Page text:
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Not Your Yiayia's Cooking: Feta Meli

I love feta meli. The first time I had it, I saw it on the menu at a restaurant in Rhodes, Greece and I remember reading the item description and thinking "Feta and honey? Am I going to like that?" before deciding to just take a chance and order it. I was not sure I'd like it since I don't typically like sweet foods. My doubts were put to rest immediately after taking the first bite. Ever since then, I think I've ordered this dish every single time I've seen it on the menu and my partner and I now make it at home all the time! So, what exactly is feta meli?

Feta meli means "feta (the cheese) with honey." The word "meli" in Greek means "honey," so "feta meli" typically involves a combination of salty feta cheese and sweet honey, inspiring a delightful contrast of flavors. This is typically served as an appetizer or "meze" and occasionally during a main meal. In my experience, it's not the sort of dish you see being prepared in Greek homes as much as you see it being served at restaurants or tavernas in Greece. I personally didn't grow up eating this at all at home, and I don't even think my own Yiayia has ever prepared it (which is shocking as she cooks more than anyone I know). It's common in a variety of types of restaurants whether mid-range or more gourmet style.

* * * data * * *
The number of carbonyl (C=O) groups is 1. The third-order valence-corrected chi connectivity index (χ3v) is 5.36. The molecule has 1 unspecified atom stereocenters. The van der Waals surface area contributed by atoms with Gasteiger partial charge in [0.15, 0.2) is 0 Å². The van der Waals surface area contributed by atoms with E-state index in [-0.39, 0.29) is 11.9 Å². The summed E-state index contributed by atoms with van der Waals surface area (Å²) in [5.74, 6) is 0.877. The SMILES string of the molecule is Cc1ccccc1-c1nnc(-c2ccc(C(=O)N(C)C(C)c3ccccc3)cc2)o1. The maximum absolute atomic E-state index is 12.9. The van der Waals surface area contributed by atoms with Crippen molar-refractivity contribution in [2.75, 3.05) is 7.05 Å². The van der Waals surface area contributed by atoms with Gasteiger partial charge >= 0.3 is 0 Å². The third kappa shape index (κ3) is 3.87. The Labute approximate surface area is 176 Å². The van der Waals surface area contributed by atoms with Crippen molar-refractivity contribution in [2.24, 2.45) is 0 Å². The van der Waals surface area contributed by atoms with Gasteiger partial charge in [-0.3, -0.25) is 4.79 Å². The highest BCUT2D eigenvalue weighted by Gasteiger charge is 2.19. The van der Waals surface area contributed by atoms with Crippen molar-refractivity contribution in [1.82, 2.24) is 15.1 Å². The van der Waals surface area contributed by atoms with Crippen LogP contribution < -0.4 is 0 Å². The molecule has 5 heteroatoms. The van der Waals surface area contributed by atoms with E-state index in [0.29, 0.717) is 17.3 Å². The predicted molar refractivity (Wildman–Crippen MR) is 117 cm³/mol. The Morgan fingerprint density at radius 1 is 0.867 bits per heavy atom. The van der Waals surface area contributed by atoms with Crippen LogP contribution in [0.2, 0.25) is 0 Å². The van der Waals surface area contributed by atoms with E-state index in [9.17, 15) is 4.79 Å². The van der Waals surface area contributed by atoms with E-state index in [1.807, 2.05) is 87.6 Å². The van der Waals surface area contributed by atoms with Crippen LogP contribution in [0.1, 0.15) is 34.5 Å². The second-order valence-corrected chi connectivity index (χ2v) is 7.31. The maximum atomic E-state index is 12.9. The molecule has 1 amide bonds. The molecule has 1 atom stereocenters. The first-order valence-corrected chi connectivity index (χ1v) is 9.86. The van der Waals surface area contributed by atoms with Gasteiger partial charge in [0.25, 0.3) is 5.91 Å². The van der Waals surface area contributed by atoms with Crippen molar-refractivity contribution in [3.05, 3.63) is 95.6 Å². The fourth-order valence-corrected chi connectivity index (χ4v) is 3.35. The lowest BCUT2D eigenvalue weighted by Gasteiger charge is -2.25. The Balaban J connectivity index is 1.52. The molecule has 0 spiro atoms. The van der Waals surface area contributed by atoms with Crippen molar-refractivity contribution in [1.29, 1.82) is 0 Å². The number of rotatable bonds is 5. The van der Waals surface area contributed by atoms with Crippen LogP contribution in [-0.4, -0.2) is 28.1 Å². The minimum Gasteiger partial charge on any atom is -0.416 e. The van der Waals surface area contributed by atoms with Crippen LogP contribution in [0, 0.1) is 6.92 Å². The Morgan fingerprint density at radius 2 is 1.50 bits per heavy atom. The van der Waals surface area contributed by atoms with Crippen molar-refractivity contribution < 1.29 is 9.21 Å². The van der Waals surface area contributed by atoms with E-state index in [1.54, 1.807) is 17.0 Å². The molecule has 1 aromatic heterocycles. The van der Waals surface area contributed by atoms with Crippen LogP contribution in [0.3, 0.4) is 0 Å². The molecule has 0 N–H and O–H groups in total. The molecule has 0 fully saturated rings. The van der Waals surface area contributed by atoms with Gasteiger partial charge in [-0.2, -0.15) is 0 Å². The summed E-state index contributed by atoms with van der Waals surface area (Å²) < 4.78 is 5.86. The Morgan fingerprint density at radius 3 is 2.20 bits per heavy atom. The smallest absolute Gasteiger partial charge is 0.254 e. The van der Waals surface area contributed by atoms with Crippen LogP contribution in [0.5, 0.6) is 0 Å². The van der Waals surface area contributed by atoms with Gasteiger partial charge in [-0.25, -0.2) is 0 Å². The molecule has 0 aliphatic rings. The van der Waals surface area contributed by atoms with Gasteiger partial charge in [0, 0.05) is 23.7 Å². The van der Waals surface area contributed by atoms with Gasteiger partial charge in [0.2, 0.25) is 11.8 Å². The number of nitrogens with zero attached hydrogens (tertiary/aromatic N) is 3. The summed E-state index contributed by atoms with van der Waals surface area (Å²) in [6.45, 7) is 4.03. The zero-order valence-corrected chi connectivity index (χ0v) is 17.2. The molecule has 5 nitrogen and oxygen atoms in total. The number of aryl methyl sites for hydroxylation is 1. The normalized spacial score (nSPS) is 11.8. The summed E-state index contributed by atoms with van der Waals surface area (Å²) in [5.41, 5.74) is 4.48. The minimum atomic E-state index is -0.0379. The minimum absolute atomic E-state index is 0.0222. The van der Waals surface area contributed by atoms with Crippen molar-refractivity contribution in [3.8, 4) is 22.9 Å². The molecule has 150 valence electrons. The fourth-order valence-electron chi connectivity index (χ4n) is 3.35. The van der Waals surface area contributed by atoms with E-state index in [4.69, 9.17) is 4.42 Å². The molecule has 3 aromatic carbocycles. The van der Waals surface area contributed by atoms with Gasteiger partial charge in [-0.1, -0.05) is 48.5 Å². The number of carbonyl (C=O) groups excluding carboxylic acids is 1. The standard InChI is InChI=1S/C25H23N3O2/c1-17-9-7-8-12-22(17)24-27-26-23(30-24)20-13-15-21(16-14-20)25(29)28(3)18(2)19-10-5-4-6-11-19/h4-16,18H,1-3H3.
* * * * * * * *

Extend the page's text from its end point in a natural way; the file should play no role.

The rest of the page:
Some of the delectable feta meli spreads I've had throughout the years.

If you're reading this blog, you probably are familiar with feta; however, just in case you aren't - feta is a traditional Greek cheese that is white in color, crumbles easily, and needs to be stored in a brine to prevent it from drying out. The cheese has a slightly grainy texture and the flavor is salty and creamy, but depending on the type it can range from fairly mild to more sharp. Feta is used as a table cheese, in dips, salads, and in pastries.

Feta meli is a thick slice of feta encrusted with phyllo pastry and then either baked or fried until crispy and crunchy. It can be prepared with either phyllo pastry, which tends to be thin, or puff pastry, which is thicker and more fluffy. The dish is then topped with honey and sesame seeds; sometimes, the sesame seeds are toasted and sometimes both black and regular sesame seeds are sprinkled on top before serving. The dish can also be served with smaller pieces of feta individually wrapped in phyllo rather than one large piece. The dish differs from a tyropita in that it's typically not a 'handheld' dish; people tend to eat feta meli with a fork and knife, while some types of pites can be held and eaten. The flavor could be considered similar to that of a tyropita, though, but with its own unique twist!

Even if you don't like eating sweet foods or don't like mixing savoury and sweet, this dish is 100% worth a try. Because it's topped with honey instead of a sugar-based syrup, the combination of honey with the crispy phyllo pairs perfectly and the sesame only adds to the flavor. I've never introduced this dish to anybody who didn't end up loving it - it's a must-have dish when you travel to Greece! If you see it on the menu and aren't sure whether or not to give it a try, order it, try it, and thank me later ;)

Are you a fan of feta meli? Should I share some of my favorite feta meli recipes? Be sure to let me know!


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